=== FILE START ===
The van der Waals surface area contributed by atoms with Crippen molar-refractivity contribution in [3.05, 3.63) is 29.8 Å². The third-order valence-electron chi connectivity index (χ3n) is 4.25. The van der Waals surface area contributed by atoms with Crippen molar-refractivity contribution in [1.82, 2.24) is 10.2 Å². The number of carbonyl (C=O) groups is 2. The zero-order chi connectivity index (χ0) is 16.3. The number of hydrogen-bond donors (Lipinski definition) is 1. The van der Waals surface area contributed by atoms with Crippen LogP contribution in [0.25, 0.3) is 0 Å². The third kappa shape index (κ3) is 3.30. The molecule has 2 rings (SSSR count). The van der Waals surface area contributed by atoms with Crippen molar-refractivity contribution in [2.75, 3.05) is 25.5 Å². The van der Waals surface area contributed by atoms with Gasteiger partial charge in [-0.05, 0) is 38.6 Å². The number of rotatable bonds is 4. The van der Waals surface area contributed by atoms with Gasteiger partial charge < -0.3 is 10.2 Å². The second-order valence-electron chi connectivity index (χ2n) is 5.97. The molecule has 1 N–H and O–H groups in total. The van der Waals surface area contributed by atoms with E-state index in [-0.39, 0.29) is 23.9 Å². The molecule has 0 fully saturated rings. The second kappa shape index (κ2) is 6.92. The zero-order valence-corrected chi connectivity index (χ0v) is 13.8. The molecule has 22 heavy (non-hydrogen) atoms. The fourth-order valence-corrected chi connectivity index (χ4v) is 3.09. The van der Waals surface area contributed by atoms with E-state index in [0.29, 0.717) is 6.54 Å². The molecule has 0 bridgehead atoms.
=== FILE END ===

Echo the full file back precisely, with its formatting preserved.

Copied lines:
The van der Waals surface area contributed by atoms with Crippen molar-refractivity contribution in [3.05, 3.63) is 29.8 Å². The third-order valence-electron chi connectivity index (χ3n) is 4.25. The van der Waals surface area contributed by atoms with Crippen molar-refractivity contribution in [1.82, 2.24) is 10.2 Å². The number of carbonyl (C=O) groups is 2. The zero-order chi connectivity index (χ0) is 16.3. The number of hydrogen-bond donors (Lipinski definition) is 1. The van der Waals surface area contributed by atoms with Crippen LogP contribution in [0.25, 0.3) is 0 Å². The third kappa shape index (κ3) is 3.30. The molecule has 2 rings (SSSR count). The van der Waals surface area contributed by atoms with Crippen molar-refractivity contribution in [2.75, 3.05) is 25.5 Å². The van der Waals surface area contributed by atoms with Gasteiger partial charge in [-0.05, 0) is 38.6 Å². The number of rotatable bonds is 4. The van der Waals surface area contributed by atoms with Gasteiger partial charge < -0.3 is 10.2 Å². The second-order valence-electron chi connectivity index (χ2n) is 5.97. The molecule has 1 N–H and O–H groups in total. The van der Waals surface area contributed by atoms with E-state index in [-0.39, 0.29) is 23.9 Å². The molecule has 0 fully saturated rings. The second kappa shape index (κ2) is 6.92. The zero-order valence-corrected chi connectivity index (χ0v) is 13.8. The molecule has 22 heavy (non-hydrogen) atoms. The fourth-order valence-corrected chi connectivity index (χ4v) is 3.09. The van der Waals surface area contributed by atoms with E-state index in [0.29, 0.717) is 6.54 Å². The molecule has 0 bridgehead atoms.